The National Tuberculosis, Buruli Ulcer, and Leprosy Control Program (NTBLCP) in Nigeria says Buruli Ulcer (BU), is the third most common mycobacterial disease of the immunocompetent host, after tuberculosis and leprosy in the country.
READ ALSO: NTBLCP: 73% of Nigerians not aware of Tuberculosis
The Deputy Director and Head of Leprosy And Buruli Ucler, NTBLCP, Mr.
Peter Adebayo disclosed this , in Abuja, at a two-day Media Engagement and Sensitisation meeting, organized by NTBLCP.
He said that mycobacterium ulcerans infection, also known as Buruli Ucler, is a re-emerging neglected tropical disease characterized by extensive destruction of the skin and soft tissue resulting in the formation of ulcers.
He said that without proper treatment, BU results in severe and permanent disability in more than a quarter of patients.
Dr Adebayo also noted that despite the increase in prevalence, BU was one of the least studied tropical diseases particularly in Nigeria where the disease was first described in 1967.
“Buruli ulcer generally begins as a painless dermal papule or subcutaneous edematous nodule, which, over a period of weeks to months, breaks down to form an extensive necrotic ulcer with undermined edges,” he noted.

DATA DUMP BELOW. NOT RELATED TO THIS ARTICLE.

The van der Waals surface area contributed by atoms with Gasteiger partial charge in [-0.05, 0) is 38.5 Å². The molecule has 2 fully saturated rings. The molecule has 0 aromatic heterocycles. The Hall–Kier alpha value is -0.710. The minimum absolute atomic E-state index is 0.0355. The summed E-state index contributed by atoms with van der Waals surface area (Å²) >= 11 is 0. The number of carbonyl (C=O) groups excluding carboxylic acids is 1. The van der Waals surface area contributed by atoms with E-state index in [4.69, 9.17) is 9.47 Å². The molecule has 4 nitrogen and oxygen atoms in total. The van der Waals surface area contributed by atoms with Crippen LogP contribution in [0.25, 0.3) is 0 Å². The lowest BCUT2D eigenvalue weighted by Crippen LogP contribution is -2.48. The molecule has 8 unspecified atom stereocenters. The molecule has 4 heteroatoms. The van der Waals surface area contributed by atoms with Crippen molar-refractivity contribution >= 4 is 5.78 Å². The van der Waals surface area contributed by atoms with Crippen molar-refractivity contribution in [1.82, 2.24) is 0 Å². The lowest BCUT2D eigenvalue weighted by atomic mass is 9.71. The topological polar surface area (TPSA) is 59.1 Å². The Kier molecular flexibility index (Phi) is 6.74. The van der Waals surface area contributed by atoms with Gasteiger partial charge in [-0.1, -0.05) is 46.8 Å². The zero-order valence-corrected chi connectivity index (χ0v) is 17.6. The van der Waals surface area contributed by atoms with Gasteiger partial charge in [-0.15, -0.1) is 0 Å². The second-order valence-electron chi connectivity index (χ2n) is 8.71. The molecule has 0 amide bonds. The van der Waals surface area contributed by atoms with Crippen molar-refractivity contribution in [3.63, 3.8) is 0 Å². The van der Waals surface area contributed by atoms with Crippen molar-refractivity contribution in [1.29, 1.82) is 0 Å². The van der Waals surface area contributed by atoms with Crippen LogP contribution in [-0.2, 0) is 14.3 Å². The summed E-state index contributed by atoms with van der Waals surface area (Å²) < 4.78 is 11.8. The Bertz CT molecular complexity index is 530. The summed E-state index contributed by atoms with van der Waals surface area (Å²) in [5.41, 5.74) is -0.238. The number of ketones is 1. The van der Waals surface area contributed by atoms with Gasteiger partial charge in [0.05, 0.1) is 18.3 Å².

According to him, treatment includes a prolonged course of antibiotics and surgical debridement.
He pointed out that early identification and treatment was key, as lesions heal with scarring that can be a significant source of morbidity.
Other names for the entity, he said include Bairnsdale ulcer, Daintree ulcer, Mossman ulcer, and Searl ulcer
Adebayo also disclosed that BU cases have been found in the southern and southeastern regions and other parts of the country.
He noted that transmission grows at temperatures between 29–33 °C (Mycobacterium tuberculosis grows at 37 °C) and needs a low (2.
5%) oxygen concentration.
He added that the organism produces a unique toxin – mycolactone – which causes tissue damage and inhibits the immune response.
“Buruli ulcer often starts as a painless swelling (nodule), a large painless area of induration (plaque) or a diffuse painless swelling of the legs, arms or face (oedema).
“The disease may progress with no pain and fever.
Without treatment or sometimes during antibiotics treatment, the nodule, plaque or oedema will ulcerate within four weeks.
Bone is occasionally affected, causing deformities,” he explained.
He said that the disease had been classified into three categories of severity: Category I single small lesion (32%), Category II non-ulcerative and ulcerative plaque and oedematous forms (35%) and Category III disseminated and mixed forms such as osteitis, osteomyelitis and joint involvement (33%).
“Lesions frequently occur in the limbs: 35% on the upper limbs, 55% on the lower limbs, and 10% on the other parts of the body,” he said.
Adebayo, however, advised health workers to be careful in the diagnosis of BU in patients with lower leg lesions to avoid confusion with other causes of ulceration such as diabetes, arterial and venous insufficiency.
“In most cases, experienced health professionals in endemic areas can make a reliable clinical diagnosis but training is essential,” he advised.
Buruli ulcer third most common mycobacterial disease in Nigeria – NTBLCP